Arizona Battles Feds, Again, Over D.C.'s Restrictive Forest-Use Rules

Not Abandoned propertyState and federal officials in
Arizona are fighting just the latest skirmish in a long-running war
over just how restrictive rules should be over human use of forest
and desert areas. The locals want fewer and uniform restrictions,
while their D.C. counterparts like to play “What will we cite
people for this week?” with campers, hunters, and pretty much
anybody who likes the outdoors. The most recent battle is over a
federal rule-switch, requiring hunters to move their camps every 72
hours. Decades-long practice, as the Arizona Game and Fish
Department points out, is to allow campers to stay in place for 14

The terse U.S. Forest Service
press release
(PDF) that set off the latest kerfuffle reads as

Flagstaff, Ariz. – The Coconino National Forest is
asking all northern Arizona -bound hunters to refrain from leaving
their trailers unattended in the forest during the upcoming hunting
season. In previous seasons, law enforcement officers have found
numerous trailers parked in the forests for the purpose of
reserving a location for the entire hunting season and also because
the individuals did not want to haul their trailers back and

Parking a trailer in the forest for this purpose violates Forest
Service regulations. If trailers are left unattended for more than
72 hours, the Forest Service considers them abandoned property and
may remove them from the forest. Violators can also be cited for
this action. Enforcing these regulations protects the property and
allows recreational users equal access to national forests.

This regulation applies to all national forests in northern Ar
izona, including the Coconino, Kaibab and Prescott forests.

Unmentioned in the press release is that this is a change in
long-standing policy. Everybody in Arizona knows that you’re
supposed to shift your camp every two weeks. This is to deter
people from simply moving into the forest permanently.

It doesn’t really work. Plenty of drifters, modern mountain
(wo)men, and adventurous types live scattered through the desert
and forest in tents, campers, trucks. and caves. Most stick it out
during the pleasant weather before moving on, but a few set up

fairly elaborate habitations
and stay for years. One of my
friends (who I’ll write about in detail another time) used to work
for a year or two, and then take to the wilderness. He lived in one
of my tents for a few months after a wildfire cut him off from his
main camp.

But you’re not supposed to do that. So the two-week rule has a
rationale behind it. You can camp, so long as you stop short of
digging a root cellar or building a chimney. Parking in the forest
during the hunting season and “reserving a location” isn’t really
an issue because, you know, the forest is big enough for frigging
mountain men to hide out in on illegal homesteads.

In a
very nice letter
(PDF) to the Forest Service, Larry D. Voyles,
Director of Arizona Game and Fish, points out that hunting and
fishing is actually on the decline across the country, and his
department is actually trying to get more people to go out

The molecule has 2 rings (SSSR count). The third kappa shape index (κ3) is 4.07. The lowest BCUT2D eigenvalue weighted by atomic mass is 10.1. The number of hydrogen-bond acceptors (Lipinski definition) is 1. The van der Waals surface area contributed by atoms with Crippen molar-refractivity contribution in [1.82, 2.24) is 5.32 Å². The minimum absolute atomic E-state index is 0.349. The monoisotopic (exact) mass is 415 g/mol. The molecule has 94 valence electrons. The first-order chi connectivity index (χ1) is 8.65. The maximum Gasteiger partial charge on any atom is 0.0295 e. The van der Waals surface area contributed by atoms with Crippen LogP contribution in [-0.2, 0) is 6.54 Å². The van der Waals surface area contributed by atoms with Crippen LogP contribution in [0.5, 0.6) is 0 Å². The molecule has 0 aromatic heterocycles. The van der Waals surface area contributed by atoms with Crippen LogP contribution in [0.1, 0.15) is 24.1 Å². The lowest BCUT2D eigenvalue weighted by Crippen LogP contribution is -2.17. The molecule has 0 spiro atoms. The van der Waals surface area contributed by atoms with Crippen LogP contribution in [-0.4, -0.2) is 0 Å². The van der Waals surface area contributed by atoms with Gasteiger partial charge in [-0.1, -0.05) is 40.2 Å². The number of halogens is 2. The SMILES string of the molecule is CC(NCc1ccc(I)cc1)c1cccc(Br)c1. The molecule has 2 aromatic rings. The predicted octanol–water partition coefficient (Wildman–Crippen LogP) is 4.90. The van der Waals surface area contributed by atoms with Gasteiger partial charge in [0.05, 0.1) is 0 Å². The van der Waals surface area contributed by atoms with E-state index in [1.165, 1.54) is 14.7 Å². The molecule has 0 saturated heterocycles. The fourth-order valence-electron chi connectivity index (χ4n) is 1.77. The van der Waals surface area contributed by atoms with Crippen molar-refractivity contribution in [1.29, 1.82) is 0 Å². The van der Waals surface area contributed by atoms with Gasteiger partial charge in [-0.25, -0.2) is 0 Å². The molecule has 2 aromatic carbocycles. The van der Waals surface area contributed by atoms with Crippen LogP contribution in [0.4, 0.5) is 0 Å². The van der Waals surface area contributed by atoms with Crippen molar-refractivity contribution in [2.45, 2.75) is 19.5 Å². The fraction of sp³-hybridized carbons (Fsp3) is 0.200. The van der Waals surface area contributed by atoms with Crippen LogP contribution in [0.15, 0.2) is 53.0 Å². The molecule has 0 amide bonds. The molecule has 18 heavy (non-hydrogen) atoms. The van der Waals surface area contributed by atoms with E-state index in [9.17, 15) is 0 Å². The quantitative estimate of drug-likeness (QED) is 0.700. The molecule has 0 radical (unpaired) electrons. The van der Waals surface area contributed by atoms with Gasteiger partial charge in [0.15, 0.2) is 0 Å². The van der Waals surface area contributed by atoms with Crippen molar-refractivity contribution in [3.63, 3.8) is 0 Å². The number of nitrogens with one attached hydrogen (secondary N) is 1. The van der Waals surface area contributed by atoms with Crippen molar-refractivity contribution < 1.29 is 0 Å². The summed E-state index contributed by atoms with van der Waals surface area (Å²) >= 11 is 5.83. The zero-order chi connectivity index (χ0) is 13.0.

in the forest by reducing and simplifying rules and

Having worked as a game warden for more than 30 years, I am
aware that many hunters are forced to hunt in chunks of days. Keep
in mind that some hunters wait for years, if not decades to be
drawn for a particular big game tag. There are many times when a
hunter may be in camp for a few days, have to leave for work, and
then return a few days later to finish his or her hunt.

So running the risk of a citation or even having expensive gear
lifted by the feds is a bit of a downer, however unlikely it is
that one or another green-uniformed dickhead will stumble across
the camp. He pleasantly requested that the feds return to a uniform
14-day rule across all of Arizona’s forests.

No dice. The Game and Fish folks
sent out a warning
last month that “the Department has met
repeatedly with staff from the affected national forests to repeal
this enforcement approach, with no success.” With the sheriffs
departments from Yavapai and Coconino counties, the state developed
for people to put on their vehicles, explicitly telling
rangers that trucks and trailers have not been abandoned,
although Game and Fish warns that the feds may well ignore

As I mentioned, this is not the first confrontation between
Arizona and federal officials over land-use rules. During the
government not-so-shutdown, Coconino County deputies
cut the chains on the gate
of a facility closed by the Forest
Service because the closure was causing traffic jams. Sheriffs

went head-to-head with the Forest Service over road closures
And now the whole Arizona Sheriffs Association adopted a formal
resolution saying its members oppose and
won’t help the feds enforce their restrictions, including the new
72-hour rule

The way things are going, I’m waiting for the first ranger with
an attitude to get trussed and thrown over somebody’s hood. You
don’t even need a tag for them.

Have I mentioned that I’ve
written a novel about wilderness-living hermits, crazed rangers and
general shenanigans

from Hit & Run

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